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  • Sysbench evaluation of RonDB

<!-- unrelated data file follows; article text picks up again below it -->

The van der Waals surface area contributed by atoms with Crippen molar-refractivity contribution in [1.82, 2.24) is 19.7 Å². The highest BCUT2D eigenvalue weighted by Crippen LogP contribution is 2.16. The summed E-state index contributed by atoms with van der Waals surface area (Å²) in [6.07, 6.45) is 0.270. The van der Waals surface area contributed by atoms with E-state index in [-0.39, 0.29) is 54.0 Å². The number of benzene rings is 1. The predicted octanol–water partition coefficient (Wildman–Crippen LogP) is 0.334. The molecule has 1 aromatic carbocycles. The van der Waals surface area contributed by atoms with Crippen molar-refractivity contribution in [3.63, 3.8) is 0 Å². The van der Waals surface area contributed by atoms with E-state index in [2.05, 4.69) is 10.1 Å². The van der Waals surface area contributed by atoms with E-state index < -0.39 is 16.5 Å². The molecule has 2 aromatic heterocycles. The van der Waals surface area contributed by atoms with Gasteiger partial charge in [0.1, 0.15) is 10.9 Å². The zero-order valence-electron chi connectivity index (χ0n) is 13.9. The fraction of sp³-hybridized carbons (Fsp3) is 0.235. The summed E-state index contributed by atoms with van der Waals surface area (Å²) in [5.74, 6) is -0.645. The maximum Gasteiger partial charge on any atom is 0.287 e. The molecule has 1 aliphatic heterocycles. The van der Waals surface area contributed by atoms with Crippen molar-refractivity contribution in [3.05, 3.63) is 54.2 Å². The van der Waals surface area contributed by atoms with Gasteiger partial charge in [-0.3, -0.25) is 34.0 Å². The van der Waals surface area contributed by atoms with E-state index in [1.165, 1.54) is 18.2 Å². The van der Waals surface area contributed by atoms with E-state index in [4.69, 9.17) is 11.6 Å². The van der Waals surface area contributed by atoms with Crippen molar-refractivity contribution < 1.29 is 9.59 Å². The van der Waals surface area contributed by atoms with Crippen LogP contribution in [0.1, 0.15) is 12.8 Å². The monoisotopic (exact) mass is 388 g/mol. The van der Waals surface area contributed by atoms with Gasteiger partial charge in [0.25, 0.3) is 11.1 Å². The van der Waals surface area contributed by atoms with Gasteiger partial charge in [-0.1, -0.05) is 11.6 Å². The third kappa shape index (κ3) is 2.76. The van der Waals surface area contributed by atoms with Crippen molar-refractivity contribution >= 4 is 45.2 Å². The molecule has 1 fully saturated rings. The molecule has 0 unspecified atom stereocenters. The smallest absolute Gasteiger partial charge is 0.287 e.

IntroductionSysbench is a tool to benchmark to test open source databases. We have integrated Sysbench into the RonDB installation. This makes it extremely easy to run benchmarks with RonDB. This paper will describe the use of these benchmarks in RonDB. These benchmarks were executed with 1 cluster connection per MySQL Server. This limited the scalability per MySQL Server to about 12 VCPUs. Since we executed those benchmarks we have increased the number of cluster connections per MySQL Server to 4 providing scalability to at least 32 VCPUs per MySQL Server.As preparation to run those benchmarks we have created a RonDB cluster using the Hopsworks framework that is currently used to create RonDB clusters. In these tests all MySQL Servers are using the c5.4xlarge VM instances in AWS (16 VCPUs with 32 GB memory). We have a RonDB management server using the t3a.medium VM instance type. We have tested using two different RonDB clusters, both have 2 data nodes. The first test is using the r5.4xlarge instance type (16 VCPUs and 128 GB memory) and the second test uses the r5n.8xlarge (32 VCPUs and 256 GB memory). It was necessary to use r5n class since we needed more than 10Gbit/second network bandwidth for the OLTP RW test with 32 VCPUs on data nodes.In the RonDB documentation you can find more details how to set up your own RonDB cluster in either our managed version (currently supporting AWS) or using our open source shell scripts to set up a cluster (currently supporting GCP and Azure). RonDB is a new distribution of MySQL NDB Cluster. All experiments in this blog was performed using RonDB 21.04.0.The graph below shows the throughput results from the larger data nodes using 8-12 MySQL Server VMs. Now in order to make sense of these numbers we will explain a bit more about Sysbench and how you can tweak Sysbench to serve your purposes for testing RonDB.Description of Sysbench OLTP RWThe Sysbench OLTP RW benchmark consists of 20 SQL queries. There is a transaction, this means that the transaction starts with a BEGIN statement and it ends with a COMMIT statement. After the BEGIN statement follows 10 SELECT statements that selects one row using the primary key of the table. Next follows 4 SELECT queries that select 100 rows within a range and either uses SELECT DISTINCT, SELECT … ORDER BY, SELECT or SELECT sum(..). Finally there is one INSERT, one DELETE and 2 UPDATE queries.In Pseudo code thus:BEGINRepeat 10 times: SELECT col(s) from TAB where PK=pkSELECT col(s) from TAB where key >= start AND key < (start + 100)SELECT DISTINCT col(s) from TAB where key >= start AND key < (start + 100)SELECT col(s) from TAB where key >= start AND key < (start + 100) ORDER BY keySELECT SUM(col) from TAB where key >= start AND key < (start + 100)INSERT INTO TAB values (....)UPDATE TAB SET col=val WHERE PK=pkUPDATE TAB SET col=val WHERE key=keyDELETE FROM TAB WHERE PK=pkCOMMIT This is the standard OLTP RW benchmark.Benchmark ExecutionNow I will describe some changes that the Sysbench installation in RonDB can handle. To understand this we will start by showing the default configuration file for Sysbench.## Software definition#MYSQL_BIN_INSTALL_DIR="/srv/hops/mysql"BENCHMARK_TO_RUN="sysbench"## Storage definition (empty here)### MySQL Server definition#SERVER_HOST=";"MYSQL_PASSWORD='3*=13*8@20.*0@7$?=45'## NDB node definitions (empty here)### Benchmark definition#SYSBENCH_TEST="oltp_rw"SYSBENCH_INSTANCES="2"THREAD_COUNTS_TO_RUN="1;2;4;8;12;16;24;32;48;64;96;112;128"MAX_TIME="30"In this configuration file we provide the pointer to the RonDB binaries, we provide the type of benchmark we want to execute, we provide the password to the MySQL Servers, we provide the number of threads to execute in each step of the benchmark. There is also a list of IP addresses to the MySQL Servers in the cluster and finally we provide the number of instances of Sysbench we want to execute.This configuration file is created automatically by the managed version of RonDB. This configuration file is available in the API nodes you created when you created the cluster. They are also available in the MySQL Server VMs if you want to test running with a single MySQL Server colocated with the application.The default setup will run the standard Sysbench OLTP RW benchmark with one sysbench instance per MySQL Server. To execute this benchmark the following steps are done:Step 1: Log in to the API node VM where you want to run the benchmark from. The username is ubuntu (in AWS). Thus log in using e.g. ssh ubuntu@IP_address. The IP address is the external IP address that you will find in AWS where your VM instances are listed.Step 2: After successfully being logged in you need to log into the mysql user using the command:sudo su - mysqlStep 3: Move to the right directorycd benchmarksStep 4: Execute the --default-directory /home/mysql/benchmarks/sysbench_multiBenchmark ResultsAs you will discover there is also a sysbench_single, dbt2_single, dbt2_multi directory. These are setup for different benchmarks that we will describe in future papers. sysbench_single is the same as sysbench_multi but with only a single MySQL Server. This will exist also on MySQL Server VMs if you want to benchmark from those. Executing a benchmark from the sysbench machine increases latency since it represents a 3-tiered setup whereas executing sysbench in the MySQL Server represents a 2-tiered setup and thus the latency is lower.If you want to study the benchmark in real-time repeat Step 1, 2 and 3 above and then perform the following commands:cd sysbench_multi/sysbench_resultstail -f oltp_rw_0_0.resThis will display the output from the first sysbench instance that will provide latency numbers and throughput of one of the sysbench instances.When the benchmark has completed the total throughput is found in the file:/home/mysql/benchmarks/sysbench_multi/final_results.txtModifying Sysbench benchmarkThe configuration for sysbench_multi is found in:/home/mysql/benchmarks/sysbench_multi/autobench.confThus if you want to modify the benchmark you can edit this file.So how can we modify this benchmark. First you can decide on how many SELECT statements to retrieve using the primary key that should be issued. The default is 10. To change this add the following line in autobench.conf:SB_POINT_SELECTS=”5”This will change such that instead 5 primary key SELECTs will be issued for each transaction.Next you can decide that you want those primary key SELECTs to retrieve a batch of primary keys. In this case the SELECT will use IN (key1, key2,,, keyN) in the WHERE clause. To use this set the number of keys to retrieve per statement in SB_USE_IN_STATEMENT. Thus to set this to 100 add the following line to autobench.conf.SB_USE_IN_STATEMENT=”100”This means that if SB_POINT_SELECTS is set to 5 and SB_USE_IN_STATEMENT is set to 100 there will be 500 key lookups performed per Sysbench OLTP transaction.Next it is possible to set the number of range scan SELECTs to perform per transaction. So to e.g. disable all range scans we can add the following lines to autobench.conf.SB_SIMPLE_RANGES=”0”SB_ORDER_RANGES=”0”SB_DISTINCT_RANGES=”0”SB_SUM_RANGES=”0”Now it is also possible to modify the range scans. I mentioned that the range scans retrieves 100 rows. The number 100 is changeable through the configuration parameter SB_RANGE_SIZE.The default behaviour is to retrieve all 100 rows and send them back to the application. Thus no filtering. We also have an option to perform filtering in those range scans. In this case only 1 row will be returned, but we will still scan the number of rows specified in SB_RANGE_SIZE. This feature of Sysbench is activated through adding the following line to autobench.conf:SB_USE_FILTER=”yes”Finally it is possible to remove the use of INSERT, DELETE and UPDATEs. This is done by changing the configuration parameter SYSBENCH_TEST from oltp_rw to oltp_ro.There are many more ways to change the configuration of how to run Sysbench, but these settings are enough for this paper. For more details see the documentation of dbt2-0.37.50, also see the Sysbench treeBenchmark ConfigurationsIn my benchmarking reported in this paper I used 2 different configurations. Later we will report more variants of Sysbench testing as well as other benchmark variants.The first is the standard Sysbench OLTP RW configuration. The second is the standard benchmark but adding SB_USE_FILTER=”yes”. This was added since the standard benchmark becomes limited by the network bandwidth using r5.8xlarge instances for the data node. This instance type is limited to 10G Ethernet and it needs almost 20 Gb/s in networking capacity with the performance that RonDB delivers. This bandwidth is achievable using the r5n instances.Each test of Sysbench creates the tables and fills them with data. To have a reasonable execution time of the benchmark each table will be filled with 1M rows. Each sysbench instance will use its own table. It is possible to set the number of rows per table, it is also possible to use multiple tables per sysbench instance. Here we have used the default settings.The test runs are executed for a fairly short time to be able to test a large variety of test cases. This means that it is expected that results are a bit better than expected. To see how results are affected by running for a long time we also ran a few select tests where we ran a single benchmark for more than 1 hour. The results are in this case around 10% lower than the numbers of shorter runs. This is mainly due to variance of the throughput that is introduced by the execution of checkpoints in RonDB. Checkpoints consume around 5-10% of the CPU capacity in the RonDB data nodes.Benchmark setupIn all tests set up here we have started the RonDB cluster using the Hopsworks infrastructure. In all tests we have used c5.4xlarge as the VM instance type for MySQL Servers. This VM has 16 VCPUs and 32 GB of memory. This means a VM with more or less 8 Intel Xeon CPU cores. In all tests there are 2 RonDB data nodes, we have tested with 2 types of VM instances here, the first is the r5.4xlarge which has 16 VCPUs with 128 GB of memory. The second is the r5n.8xlarge which has 32 VCPUs and 256 GB of memory. In the Standard Sysbench OLTP RW test the network became a bottleneck when using r5.8xlarge. These VMs can use up to 10 Gb/sec, but in reality we could see that some instances could not go beyond 7 Gb/sec, when switching to r5n.8xlarge instead this jumped up to 13Gb/sec immediately, so clearly this bottleneck was due to the AWS infrastructure.To ensure that the network bottleneck was removed we switched to using r5n.8xlarge instances instead for those benchmarks. These instances are the same as r5.8xlarge except that they can use up to 25 Gb/sec in network bandwidth instead of 10Gb/sec.Standard Sysbench OLTP RWThe first test we present here is the standard OLTP RW benchmark. When we run this benchmark most of the CPU consumption happens in the MySQL Servers. Each MySQL Server is capable of processing about 4000 TPS for this benchmark. The MySQL Server can process a bit more if the responsiveness of the data node is better, this is likely to be caused by that the CPU caches are hotter in that case when the response comes back to the MySQL Server. Two 16 VCPU data nodes can in this case handle the load from 4 MySQL Servers, adding a 5th can increase the performance slightly, but not much. We compared this to 2 data nodes using 32 VCPUs and in principle the load these data nodes could handle was doubled.The response time was very similar in both cases, at extreme loads the larger data nodes had more latency increases, most likely due to the fact that we got much closer to the limits of what the network could handle.The top number here was 34870 at 64 threads from 10 MySQL Servers. In this case 95% of the transactions had a latency that was less than 19.7 ms, this means that the time for each SQL query was below 1 millisecond. This meant that almost 700k SQL queries per second were executed. These queries reported back to the application 14.5M rows per second for the larger data nodes, most of them coming from the 4 range scan queries in the benchmark. Each of those rows are a bit larger than 100 bytes, thus around 2 GByte per second of application data is transferred to the application (about 25% of this is aggregated in the MySQL when using the SUM range scan).Sysbench OLTP RW with filtering of scansGiven that Sysbench OLTP RW is to a great extent a networking test we also wanted to perform a test that performed a bit more processing, but reporting back a smaller amount of rows. We achieved this by setting SB_USE_FILTER=”yes” in the benchmark configuration file. This means that instead of each range scan SELECT reporting back 100 rows, it will read 100 rows and filter out 99 of them and report only 1 of the 100 rows. This will decrease the amount of rows to process down to about 1M rows per second. Thus this test is a better evaluator of the CPU efficiency of RonDB whereas the standard Sysbench OLTP RW is a good evaluator of RonDBs ability to ship tons of rows between the application and the database engine.At first we wanted to see the effect the number of MySQL servers had on the throughput in this benchmark. We see the results of this in the image above. We see that there is an increase in throughput going from 8 to 12 MySQL Servers. However the additional effect of each added MySQL Server is diminishing. There is very little to gain going beyond 10 MySQL Servers. The optimal use of computing resources is most likely achieved around 8-9 MySQL Servers.Adding additional MySQL servers also has an impact on the variability of the latency. So probably the overall best fit here is to use about 2x more CPU resources on the MySQL Servers compared to the CPU resources in the RonDB data nodes. This rule is based on this benchmark and isn’t necessarily true for another use case.The results with the smaller data nodes, r5.4xlarge is the red line that used 5 MySQL Servers in the test.The rule definitely changes when using the key-value store APIs that RonDB provides. These are at least 100% more efficient compared to using SQL.A key-value store needs to be a LATS database (low Latency, high Availability, high Throughput, Scalable storage). In this paper we have focused on showing Throughput and Latency. Above is the graph showing how latency is affected by the number of threads in the MySQL Server.Many applications have strict requirements on the maximum latency of transactions. So for example if the application requires response time to be smaller than 20 ms than we can see in the graph that we can use around 60 threads towards each MySQL Server. At this number of threads r5.4xlarge delivers 22500 TPS (450k QPS) and r5n.8xlarge delivers twice that number, 45000 TPS (900k QPS).The base latency in an unloaded cluster is a bit below 6 milliseconds. This number is a bit variable based on where exactly the VMs are located that gets started for you. Most of this latency is spent in latency on the networks.  Each network jump in AWS has been reported to be around 40-50 microseconds and one transaction performs around 100 of those network jumps in sequence. Thus almost two-thirds of the base latency comes from the latency in getting messages across. At higher loads the queueing waiting the message to be executed becomes dominating. Benchmarks where everything executes on a single computer has base latency around 2 millisecond per Sysbench transaction which confirms the above calculations.